- Dependency on other energy sources: With an increase in energy dependency on other energy sources like renewable energy sources the price of crude oil decreases.
- Political factors: War, terrorism, attacks, political instability, etc. reduce oil prices.
- The exchange value of the Dollar: The fluctuation of dollar price globally affects the crude oil price locally.
- Economic factors: Crude oil prices reduce during recession periods.
- Brokers and Speculators: The crude oil price is also influenced by the brokers and speculators of trading.
- OPEC decisions: OPEC or the Organization of Petroleum Exporting Countries (15 countries: Iran, Iraq, Kuwait, Saudi Arabia, Venezuela, Nigeria, Libya, Algeria, Angola, Congo, Ecuador, Gabon, UAE, Qatar, Equatorial Guinea) have a major influence on the global oil price. Their decisions affect the price of crude oil.
Crude Oil Barrel
A Crude oil barrel is a unit of crude oil that represents the volume of crude oil. It is represented as bbl in short. The price of crude oil is provided in terms of “crude oil price per barrel”. In the worldwide oil industry, a crude oil barrel is defined as 42 US gallons or 35 imperial gallons which are approximately 159 liters. The production of oil companies is represented as barrels (bbls) per day unit.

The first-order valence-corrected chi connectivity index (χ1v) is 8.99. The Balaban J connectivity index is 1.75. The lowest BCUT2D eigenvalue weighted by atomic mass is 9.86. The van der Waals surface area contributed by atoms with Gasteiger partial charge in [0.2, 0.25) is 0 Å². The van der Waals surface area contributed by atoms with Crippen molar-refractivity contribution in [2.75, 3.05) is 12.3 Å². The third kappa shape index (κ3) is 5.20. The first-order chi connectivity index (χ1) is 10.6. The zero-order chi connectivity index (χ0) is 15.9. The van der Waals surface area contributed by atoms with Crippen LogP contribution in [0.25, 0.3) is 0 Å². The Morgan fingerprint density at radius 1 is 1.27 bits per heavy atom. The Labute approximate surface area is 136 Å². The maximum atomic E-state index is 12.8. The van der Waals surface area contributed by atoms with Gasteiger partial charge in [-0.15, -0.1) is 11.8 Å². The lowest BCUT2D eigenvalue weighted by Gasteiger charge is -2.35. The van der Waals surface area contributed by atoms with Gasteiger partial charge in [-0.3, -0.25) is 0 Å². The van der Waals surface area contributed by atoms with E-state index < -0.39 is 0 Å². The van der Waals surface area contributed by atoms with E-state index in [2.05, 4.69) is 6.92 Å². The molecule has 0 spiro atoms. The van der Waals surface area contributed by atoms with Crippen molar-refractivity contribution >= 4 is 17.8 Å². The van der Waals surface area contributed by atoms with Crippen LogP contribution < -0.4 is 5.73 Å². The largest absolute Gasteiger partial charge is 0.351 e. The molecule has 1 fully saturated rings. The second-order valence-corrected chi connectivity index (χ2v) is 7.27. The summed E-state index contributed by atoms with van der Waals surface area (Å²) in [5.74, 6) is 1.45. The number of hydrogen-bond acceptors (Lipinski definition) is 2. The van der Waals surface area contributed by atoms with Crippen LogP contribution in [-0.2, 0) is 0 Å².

What are the differences between Crude oil and Shell oil? Crude oil vs Shale oil
The primary difference between crude oil and shale oil is the way they are collected. The shale oil is usually found in smaller batches within the rock shale. The differences between crude oil and shale oil are tabulated below:
|Crude Oil||Shale Oil|
|Crude oil is extracted directly from reservoirs||Shale oil is generated by processing the organic matter present in the rock shale with pyrolysis, hydro-generation, or thermal dissolution.|
|Extraction of crude oil does not require high-end technology.||High-end technology is required for extracting shale oil.|
|The crude oil extraction method is old but used worldwide.||The shale oil extraction method is newer and widely used in the USA.|
Crude Oil Frequently Asked Questions
1. What are the top oil-producing countries?
The top five oil-producing countries are the USA, Russia, Saudi Arabia, Canada, and Iraq.
2. When will the Oil production come to an end?
This is not easy to answer. However, the oil firm BP has estimated that as per the existing oil reserve estimate in different counties and consumption rates, the oil production will end in the year 2067. But not to worry, scientists will create other renewable sources to depend on.